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Bi S.,Shandong Sino Japanese Center for Collaborative Research of Carbon Nanomaterials | Bi S.,Qingdao University | Jia X.,Qingdao University of Science and Technology | Ye J.,Qingdao University of Science and Technology | Dong Y.,Qingdao University of Science and Technology
Biosensors and Bioelectronics | Year: 2015

Gold nanomaterials promise a wide range of potential applications in chemical and biological sensing, imaging, and catalysis. In this paper, we demonstrate a facile method for room-temperature synthesis of gold nanostars (AuNSs) with a size of ~50. nm via seeded growth. Significantly, the AuNSs are found to have high light-scattering properties, which are successfully used as labels for sensitive and selective detection of nucleic acids and proteins by using exonuclease III (Exo III) as a biocatalyst. For DNA detection, the binding of targets to the functionalized AuNS probes leads to the Exo III-stimulated cascade recycling amplification. As a result, a large amount of AuNSs are released from magnetic nanoparticles (MNPs) into solution, providing a greatly enhanced light-scattering signal for amplified sensing process. Moreover, a binding-induced DNA three-way junction (DNA TWJ) is introduced to thrombin detection, in which the binding of two aptamers to thrombin triggers assembly of the DNA motifs and initiates the subsequent DNA strand displacement reaction (SDR) and Exo III-assisted cascade recycling amplification. The detection limits of 89. fM and 5.6. pM are achieved for DNA and thrombin, respectively, which are comparable to or even exceed that of the reported isothermal amplification methods. It is noteworthy that based on the DNA TWJ strategy the sequences are independent on target proteins. Additionally, the employment of MNPs in the assays can not only simplify the operations but also improve the detection sensitivity. Therefore, the proposed amplified light-scattering assay with high sensitivity and selectivity, acceptable accuracy, and satisfactory versatility of analytes provides various applications in bioanalysis. © 2015 Elsevier B.V. Source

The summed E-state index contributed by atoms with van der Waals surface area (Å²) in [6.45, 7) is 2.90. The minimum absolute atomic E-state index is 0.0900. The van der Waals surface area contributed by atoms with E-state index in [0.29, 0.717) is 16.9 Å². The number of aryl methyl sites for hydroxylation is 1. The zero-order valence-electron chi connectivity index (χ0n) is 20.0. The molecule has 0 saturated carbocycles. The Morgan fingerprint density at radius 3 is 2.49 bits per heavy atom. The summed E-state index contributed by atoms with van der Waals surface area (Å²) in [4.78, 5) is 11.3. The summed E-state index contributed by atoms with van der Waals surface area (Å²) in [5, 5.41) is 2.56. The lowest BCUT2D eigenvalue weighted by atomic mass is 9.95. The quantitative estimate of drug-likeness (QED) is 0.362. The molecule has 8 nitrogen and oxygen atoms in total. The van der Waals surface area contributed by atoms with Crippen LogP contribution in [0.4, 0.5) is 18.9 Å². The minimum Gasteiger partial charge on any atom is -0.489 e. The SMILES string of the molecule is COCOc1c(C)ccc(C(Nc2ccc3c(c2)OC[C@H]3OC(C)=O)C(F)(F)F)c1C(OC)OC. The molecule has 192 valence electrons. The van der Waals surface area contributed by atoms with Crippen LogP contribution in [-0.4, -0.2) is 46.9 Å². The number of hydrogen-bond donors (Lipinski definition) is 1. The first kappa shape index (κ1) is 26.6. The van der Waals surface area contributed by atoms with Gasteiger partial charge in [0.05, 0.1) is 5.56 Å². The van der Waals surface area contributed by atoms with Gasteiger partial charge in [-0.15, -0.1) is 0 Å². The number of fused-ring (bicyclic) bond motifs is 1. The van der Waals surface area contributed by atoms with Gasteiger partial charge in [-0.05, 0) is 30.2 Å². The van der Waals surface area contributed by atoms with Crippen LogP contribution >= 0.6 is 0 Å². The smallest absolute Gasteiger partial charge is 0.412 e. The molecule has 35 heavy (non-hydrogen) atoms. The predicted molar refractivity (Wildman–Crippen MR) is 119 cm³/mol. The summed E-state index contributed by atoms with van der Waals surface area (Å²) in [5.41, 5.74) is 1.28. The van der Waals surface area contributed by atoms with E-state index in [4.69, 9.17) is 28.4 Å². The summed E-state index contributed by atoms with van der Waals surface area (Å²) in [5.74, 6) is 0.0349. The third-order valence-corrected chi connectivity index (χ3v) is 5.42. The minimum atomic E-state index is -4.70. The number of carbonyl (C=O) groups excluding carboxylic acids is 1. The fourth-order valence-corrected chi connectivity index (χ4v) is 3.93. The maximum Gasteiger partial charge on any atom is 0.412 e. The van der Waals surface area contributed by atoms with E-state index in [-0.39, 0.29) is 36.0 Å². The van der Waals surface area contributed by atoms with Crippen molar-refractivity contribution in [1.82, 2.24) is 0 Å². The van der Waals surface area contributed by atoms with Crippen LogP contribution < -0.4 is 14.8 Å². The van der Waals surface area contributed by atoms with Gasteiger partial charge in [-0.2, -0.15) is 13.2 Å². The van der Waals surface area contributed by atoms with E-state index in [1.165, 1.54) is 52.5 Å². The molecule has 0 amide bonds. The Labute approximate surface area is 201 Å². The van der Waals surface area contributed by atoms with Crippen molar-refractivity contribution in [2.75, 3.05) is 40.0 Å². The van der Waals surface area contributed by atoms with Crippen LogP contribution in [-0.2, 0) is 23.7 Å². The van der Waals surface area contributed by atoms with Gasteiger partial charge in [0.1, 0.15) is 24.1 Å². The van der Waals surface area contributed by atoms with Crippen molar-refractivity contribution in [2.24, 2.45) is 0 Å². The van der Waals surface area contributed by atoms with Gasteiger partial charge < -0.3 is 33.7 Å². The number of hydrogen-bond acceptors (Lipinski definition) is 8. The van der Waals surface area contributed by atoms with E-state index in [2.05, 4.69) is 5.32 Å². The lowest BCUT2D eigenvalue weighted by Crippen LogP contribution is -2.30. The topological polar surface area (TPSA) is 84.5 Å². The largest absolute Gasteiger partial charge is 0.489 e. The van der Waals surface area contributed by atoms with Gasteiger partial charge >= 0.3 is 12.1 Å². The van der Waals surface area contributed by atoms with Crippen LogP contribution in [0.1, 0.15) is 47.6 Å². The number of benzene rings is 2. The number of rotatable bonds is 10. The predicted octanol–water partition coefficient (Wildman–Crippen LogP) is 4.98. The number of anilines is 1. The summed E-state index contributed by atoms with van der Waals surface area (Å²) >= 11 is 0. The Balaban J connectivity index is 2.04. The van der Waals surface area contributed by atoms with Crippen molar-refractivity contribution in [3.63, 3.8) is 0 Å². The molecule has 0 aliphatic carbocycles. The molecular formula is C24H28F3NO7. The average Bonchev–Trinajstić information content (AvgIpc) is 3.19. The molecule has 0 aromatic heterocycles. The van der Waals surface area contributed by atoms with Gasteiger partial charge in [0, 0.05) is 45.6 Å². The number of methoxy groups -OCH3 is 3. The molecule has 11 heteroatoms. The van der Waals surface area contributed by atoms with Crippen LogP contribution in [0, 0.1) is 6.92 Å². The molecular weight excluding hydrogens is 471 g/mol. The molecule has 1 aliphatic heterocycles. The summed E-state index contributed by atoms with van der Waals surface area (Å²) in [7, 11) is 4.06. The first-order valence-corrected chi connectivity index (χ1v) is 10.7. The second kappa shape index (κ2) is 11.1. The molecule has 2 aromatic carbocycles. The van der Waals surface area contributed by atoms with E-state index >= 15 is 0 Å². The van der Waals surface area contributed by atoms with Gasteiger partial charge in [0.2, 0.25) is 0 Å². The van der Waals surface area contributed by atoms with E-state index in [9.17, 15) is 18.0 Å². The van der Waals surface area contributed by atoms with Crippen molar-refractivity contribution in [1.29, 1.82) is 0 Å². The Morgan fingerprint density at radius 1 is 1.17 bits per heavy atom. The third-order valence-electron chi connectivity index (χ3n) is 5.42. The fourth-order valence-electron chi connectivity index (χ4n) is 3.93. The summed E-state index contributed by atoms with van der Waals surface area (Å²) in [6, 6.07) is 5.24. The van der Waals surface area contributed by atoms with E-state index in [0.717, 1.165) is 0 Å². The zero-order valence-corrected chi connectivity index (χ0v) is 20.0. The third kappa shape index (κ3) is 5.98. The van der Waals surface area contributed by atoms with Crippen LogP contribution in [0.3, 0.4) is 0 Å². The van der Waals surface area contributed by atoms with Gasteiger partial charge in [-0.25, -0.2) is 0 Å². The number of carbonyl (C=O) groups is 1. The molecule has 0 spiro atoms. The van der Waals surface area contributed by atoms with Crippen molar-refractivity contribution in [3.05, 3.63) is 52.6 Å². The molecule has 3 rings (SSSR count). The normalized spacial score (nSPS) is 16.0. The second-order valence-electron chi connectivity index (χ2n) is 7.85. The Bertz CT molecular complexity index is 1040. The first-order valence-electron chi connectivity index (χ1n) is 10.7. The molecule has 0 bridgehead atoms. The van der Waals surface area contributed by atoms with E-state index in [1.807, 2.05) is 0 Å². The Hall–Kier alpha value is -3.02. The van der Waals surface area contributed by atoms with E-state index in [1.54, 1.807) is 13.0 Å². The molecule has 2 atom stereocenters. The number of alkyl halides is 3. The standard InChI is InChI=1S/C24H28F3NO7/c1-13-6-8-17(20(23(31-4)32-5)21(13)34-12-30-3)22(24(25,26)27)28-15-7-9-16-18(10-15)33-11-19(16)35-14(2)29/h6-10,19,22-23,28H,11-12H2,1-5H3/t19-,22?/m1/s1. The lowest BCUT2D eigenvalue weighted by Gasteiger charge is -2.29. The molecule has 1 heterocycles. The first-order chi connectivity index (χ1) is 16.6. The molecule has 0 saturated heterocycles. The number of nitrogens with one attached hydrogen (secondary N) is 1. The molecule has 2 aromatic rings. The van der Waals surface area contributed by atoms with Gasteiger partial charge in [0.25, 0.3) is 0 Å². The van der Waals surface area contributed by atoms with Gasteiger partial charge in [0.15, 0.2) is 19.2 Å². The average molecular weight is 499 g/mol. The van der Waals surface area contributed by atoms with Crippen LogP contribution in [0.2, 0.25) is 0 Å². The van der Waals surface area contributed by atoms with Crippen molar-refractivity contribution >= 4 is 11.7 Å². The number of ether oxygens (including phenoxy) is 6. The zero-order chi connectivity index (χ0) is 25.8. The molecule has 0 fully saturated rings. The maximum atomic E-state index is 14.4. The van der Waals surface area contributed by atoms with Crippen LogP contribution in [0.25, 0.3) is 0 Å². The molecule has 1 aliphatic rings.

Lu L.,Shandong Sino Japanese Center for Collaborative Research of Carbon Nanomaterials | Lu L.,Qingdao University | Lu L.,Zibo Normal College | Zhang F.,Shandong Sino Japanese Center for Collaborative Research of Carbon Nanomaterials | And 7 more authors.
International Journal of Electrochemical Science | Year: 2015

A conductive carbon black-graphene (CCB-GR) modified glassy carbon electrode (CCB-GR/GCE) has been fabricated and used for determination of rutin. Transmission electron microscopy (TEM) results indicated that CCB-GR was successfully prepared. Cyclic voltammetry (CV) and differential pulse voltammetry (DPV) results showed that CCB-GR/GCE exhibited an excellent electrochemical performance. The sensing platform showed wide linear responses for rutin from 1×10-9 to 1×10-4 mol L-1 with a detection limit of 3.3×10-10 mol L-1 (S/N = 3). The CCB-GR/GCE showed excellent sensitive with good stability toward the determination of rutin content in tablet. © 2015 The Authors. Source


Wang Z.,Shandong Sino Japanese Center for Collaborative Research of Carbon Nanomaterials | Wang Z.,Qingdao University | Yu J.,Shandong Sino Japanese Center for Collaborative Research of Carbon Nanomaterials | Yu J.,Qingdao University | And 6 more authors.
Biosensors and Bioelectronics | Year: 2016

Carbon nanomaterials (CNMs) have attracted increasing attention due to their unique electrical, optical, thermal, mechanical and chemical properties. CNMs are extensively applied in electronic, optoelectronic, photovoltaic and sensing devices fields, especially in bioassay technology. These excellent properties significantly depend on not only the functional atomic structures of CNMs, but also the interactions with other materials, such as gold nanoparticles, SiO2, chitosan, etc. This review systematically summarizes applications of CNMs in electrochemical aptasensors (ECASs). Firstly, definition and development of ECASs are introduced. Secondly, different ways of ECASs about working principles, classification and construction of CNMs are illustrated. Thirdly, the applications of different CNMs used in ECASs are discussed. In this review, different types of CNMs are involved such as carbon nanotubes, graphene, graphene oxide, etc. Besides, the newly emerging CNMs and CNMs-based composites are also discoursed. Finally, we demonstrate the future prospects of CNMs-based ECASs, and some suggestions about the near future development of CNMs-based ECASs are highlighted. © 2015 Elsevier B.V. Source

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